To verify the proposed steering control system, autonomous vehicles were tested on a typical asphalt road, as shown in Fig. 15 . The distance of the test road is about 800 m, and the road has two lanes, where the width of each lane is 3.5 m in each direction. We conducted two different types of experiments to verify the steering control system. One is a lane following maneuver, and the other is a double change maneuver. In these tests, longitudinal speeds of 80 kph and 100 kph were used.
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Test road: typical asphalt road.
- 1. Lane Following Maneuver
The experimental environment consists of a straight section and curved section with a road curvature of 0.15. Figures 16 and 17 show the experimental results of the lane following maneuver.
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Experimental results of lane following maneuver at test velocity of 80 kph.
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Experimental results of lane following maneuver at test velocity of 100 kph.
Because of the influence of the dead band, the performance of the steering controller is not perfect, but the path tracking performance is good. The maximum lateral errors are about 0.24 m and 0.3 m in each longitudinal velocity in spite of the high velocity.
- 2. Double Lane Change Maneuver
The experimental environment for this maneuver consists of a straight section and curved section with a road curvature of 0.15.
The path of a double lane change maneuver is schematized in Fig. 18 . The experimental environment in this maneuver consists of a straight section and a lane change section. For highways, the mean lane change durations range from 5.14 s to 6 s [12] [13] . The lane change lengths are calculated to be between 114 m and 133 m at 80 kph, and between 138 m and 166 m at 100 kph. Thus, during this maneuver, the lengths of lane change section A were set at 100 m and 150 m. In addition, the lengths of section B were set at 100 m and 150 m. Figures 19 and 20 show the experimental results of the double lane change maneuver using a path length of section A of 100 m. The performance of the steering controller is similar to the results of the lane following maneuver. However, the overshoots occur immediately after the autonomous vehicle enters and exits the lane change section. In Fig. 19 , the maximum lateral error is about 0.58 m at 80 kph. In Fig. 20 , the maximum lateral error is about 1 m at 100 kph. As a result of a large lateral error, the vehicle departed the lane.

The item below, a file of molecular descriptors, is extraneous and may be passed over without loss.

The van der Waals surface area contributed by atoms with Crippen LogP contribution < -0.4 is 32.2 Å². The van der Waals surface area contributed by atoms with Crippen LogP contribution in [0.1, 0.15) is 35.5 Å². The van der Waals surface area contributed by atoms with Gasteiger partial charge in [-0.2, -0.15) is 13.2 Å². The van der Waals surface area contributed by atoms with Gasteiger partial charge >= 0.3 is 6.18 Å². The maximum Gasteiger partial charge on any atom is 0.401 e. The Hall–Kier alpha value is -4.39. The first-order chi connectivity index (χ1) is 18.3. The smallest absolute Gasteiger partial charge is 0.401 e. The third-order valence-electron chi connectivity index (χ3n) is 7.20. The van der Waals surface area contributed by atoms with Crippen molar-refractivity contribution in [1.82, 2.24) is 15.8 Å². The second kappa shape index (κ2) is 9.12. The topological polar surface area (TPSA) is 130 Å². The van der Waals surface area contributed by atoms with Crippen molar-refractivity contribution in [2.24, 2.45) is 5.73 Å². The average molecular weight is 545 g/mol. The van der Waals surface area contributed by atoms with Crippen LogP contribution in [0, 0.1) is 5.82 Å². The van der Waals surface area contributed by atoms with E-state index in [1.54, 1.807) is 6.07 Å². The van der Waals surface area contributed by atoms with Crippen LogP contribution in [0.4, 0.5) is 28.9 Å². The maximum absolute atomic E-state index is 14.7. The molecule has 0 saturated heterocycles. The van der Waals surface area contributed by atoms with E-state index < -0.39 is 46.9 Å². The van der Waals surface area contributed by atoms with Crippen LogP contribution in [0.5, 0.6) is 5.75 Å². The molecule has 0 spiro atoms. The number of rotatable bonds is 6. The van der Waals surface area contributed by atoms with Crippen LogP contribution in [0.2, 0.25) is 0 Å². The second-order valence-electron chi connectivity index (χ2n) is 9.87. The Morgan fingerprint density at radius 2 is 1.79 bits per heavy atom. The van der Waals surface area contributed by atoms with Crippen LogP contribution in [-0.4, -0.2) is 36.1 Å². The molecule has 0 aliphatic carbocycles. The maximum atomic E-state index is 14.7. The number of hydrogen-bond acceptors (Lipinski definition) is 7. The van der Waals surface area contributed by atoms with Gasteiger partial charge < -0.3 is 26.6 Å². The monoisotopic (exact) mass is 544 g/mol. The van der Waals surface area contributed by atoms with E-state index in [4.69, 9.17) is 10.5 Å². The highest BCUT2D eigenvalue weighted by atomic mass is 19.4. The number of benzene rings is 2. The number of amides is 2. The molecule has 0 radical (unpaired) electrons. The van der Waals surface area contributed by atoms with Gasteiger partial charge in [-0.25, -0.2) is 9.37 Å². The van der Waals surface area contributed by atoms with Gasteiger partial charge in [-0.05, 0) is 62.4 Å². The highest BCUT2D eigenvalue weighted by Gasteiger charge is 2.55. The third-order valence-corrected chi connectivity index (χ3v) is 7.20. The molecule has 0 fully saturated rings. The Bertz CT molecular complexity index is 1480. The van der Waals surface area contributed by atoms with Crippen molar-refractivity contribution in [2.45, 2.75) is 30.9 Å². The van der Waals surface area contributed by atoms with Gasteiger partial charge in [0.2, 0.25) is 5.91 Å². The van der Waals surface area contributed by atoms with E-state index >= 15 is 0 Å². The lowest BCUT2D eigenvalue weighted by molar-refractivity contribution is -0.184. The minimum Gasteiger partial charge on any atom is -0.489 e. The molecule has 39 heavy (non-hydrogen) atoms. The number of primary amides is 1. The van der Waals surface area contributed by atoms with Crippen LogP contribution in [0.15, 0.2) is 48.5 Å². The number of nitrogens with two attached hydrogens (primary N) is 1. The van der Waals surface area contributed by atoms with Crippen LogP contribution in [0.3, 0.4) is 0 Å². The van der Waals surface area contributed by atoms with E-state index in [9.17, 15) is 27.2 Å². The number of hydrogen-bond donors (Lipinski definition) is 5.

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Schematization of test road for double lane change maneuver.
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Experimental results of double lane change for vehicle velocity of 80 kph and lane change section length of 100 m.
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Experimental results of double lane change for vehicle velocity of 100 kph and lane change section length of 100 m.
Figures 21 and 22 show the experimental results of a double lane change maneuver using a path length of of 150 m. The performance of the steering controller is similar to the results of other experiments. In addition, overshoots occurred. However, because the length of the lane change increased, the overshoot was reduced by 50%. The results show that the maximum lateral errors are about 0.32 m and 0.48 m at each velocity. As a result of the double lane change maneuver, if the lane change length increases, then the vehicle can stably change lanes.
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Experimental results of double lane change for vehicle velocity of 80 kph and lane change section length of 150 m.
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Experimental results of double lane change for vehicle velocity of 100 kph with lane change section length of 150 m.
VII. Conclusion